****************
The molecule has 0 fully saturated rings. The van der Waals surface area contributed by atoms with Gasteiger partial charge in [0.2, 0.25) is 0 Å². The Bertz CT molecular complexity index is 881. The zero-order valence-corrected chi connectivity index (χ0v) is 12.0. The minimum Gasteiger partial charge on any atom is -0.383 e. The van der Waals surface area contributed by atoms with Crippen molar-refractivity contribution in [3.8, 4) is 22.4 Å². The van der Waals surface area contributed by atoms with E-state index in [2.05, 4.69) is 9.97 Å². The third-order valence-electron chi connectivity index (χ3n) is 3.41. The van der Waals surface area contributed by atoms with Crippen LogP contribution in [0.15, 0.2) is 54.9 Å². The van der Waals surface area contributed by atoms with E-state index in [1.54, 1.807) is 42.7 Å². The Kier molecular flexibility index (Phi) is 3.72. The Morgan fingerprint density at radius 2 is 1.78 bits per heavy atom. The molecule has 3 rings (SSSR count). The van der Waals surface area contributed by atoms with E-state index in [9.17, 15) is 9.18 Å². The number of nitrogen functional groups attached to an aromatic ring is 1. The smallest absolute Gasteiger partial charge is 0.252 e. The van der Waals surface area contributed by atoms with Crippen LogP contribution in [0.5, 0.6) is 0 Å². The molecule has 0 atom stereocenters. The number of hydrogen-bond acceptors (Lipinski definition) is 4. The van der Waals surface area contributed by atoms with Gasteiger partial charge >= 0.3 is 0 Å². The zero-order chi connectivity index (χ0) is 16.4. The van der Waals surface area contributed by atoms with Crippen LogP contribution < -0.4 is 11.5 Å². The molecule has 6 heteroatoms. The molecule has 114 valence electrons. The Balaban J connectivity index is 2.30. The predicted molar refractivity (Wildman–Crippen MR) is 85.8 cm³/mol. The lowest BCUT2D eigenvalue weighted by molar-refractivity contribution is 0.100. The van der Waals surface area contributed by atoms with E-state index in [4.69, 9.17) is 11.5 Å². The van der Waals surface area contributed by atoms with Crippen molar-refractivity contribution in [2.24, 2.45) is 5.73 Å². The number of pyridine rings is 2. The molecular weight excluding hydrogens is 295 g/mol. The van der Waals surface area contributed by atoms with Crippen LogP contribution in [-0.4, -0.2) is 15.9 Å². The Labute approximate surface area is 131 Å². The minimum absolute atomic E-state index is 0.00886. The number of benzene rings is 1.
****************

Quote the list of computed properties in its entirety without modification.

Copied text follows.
The molecule has 0 fully saturated rings. The van der Waals surface area contributed by atoms with Gasteiger partial charge in [0.2, 0.25) is 0 Å². The Bertz CT molecular complexity index is 881. The zero-order valence-corrected chi connectivity index (χ0v) is 12.0. The minimum Gasteiger partial charge on any atom is -0.383 e. The van der Waals surface area contributed by atoms with Crippen molar-refractivity contribution in [3.8, 4) is 22.4 Å². The van der Waals surface area contributed by atoms with E-state index in [2.05, 4.69) is 9.97 Å². The third-order valence-electron chi connectivity index (χ3n) is 3.41. The van der Waals surface area contributed by atoms with Crippen LogP contribution in [0.15, 0.2) is 54.9 Å². The van der Waals surface area contributed by atoms with E-state index in [1.54, 1.807) is 42.7 Å². The Kier molecular flexibility index (Phi) is 3.72. The Morgan fingerprint density at radius 2 is 1.78 bits per heavy atom. The molecule has 3 rings (SSSR count). The van der Waals surface area contributed by atoms with E-state index in [9.17, 15) is 9.18 Å². The number of nitrogen functional groups attached to an aromatic ring is 1. The smallest absolute Gasteiger partial charge is 0.252 e. The van der Waals surface area contributed by atoms with Crippen LogP contribution in [0.5, 0.6) is 0 Å². The molecule has 0 atom stereocenters. The number of hydrogen-bond acceptors (Lipinski definition) is 4. The van der Waals surface area contributed by atoms with Gasteiger partial charge >= 0.3 is 0 Å². The zero-order chi connectivity index (χ0) is 16.4. The van der Waals surface area contributed by atoms with Crippen LogP contribution < -0.4 is 11.5 Å². The molecule has 6 heteroatoms. The molecule has 114 valence electrons. The Balaban J connectivity index is 2.30. The predicted molar refractivity (Wildman–Crippen MR) is 85.8 cm³/mol. The lowest BCUT2D eigenvalue weighted by molar-refractivity contribution is 0.100. The van der Waals surface area contributed by atoms with E-state index in [4.69, 9.17) is 11.5 Å². The van der Waals surface area contributed by atoms with Crippen molar-refractivity contribution in [2.24, 2.45) is 5.73 Å². The number of pyridine rings is 2. The molecular weight excluding hydrogens is 295 g/mol. The van der Waals surface area contributed by atoms with Crippen LogP contribution in [-0.4, -0.2) is 15.9 Å². The Labute approximate surface area is 131 Å². The minimum absolute atomic E-state index is 0.00886. The number of benzene rings is 1.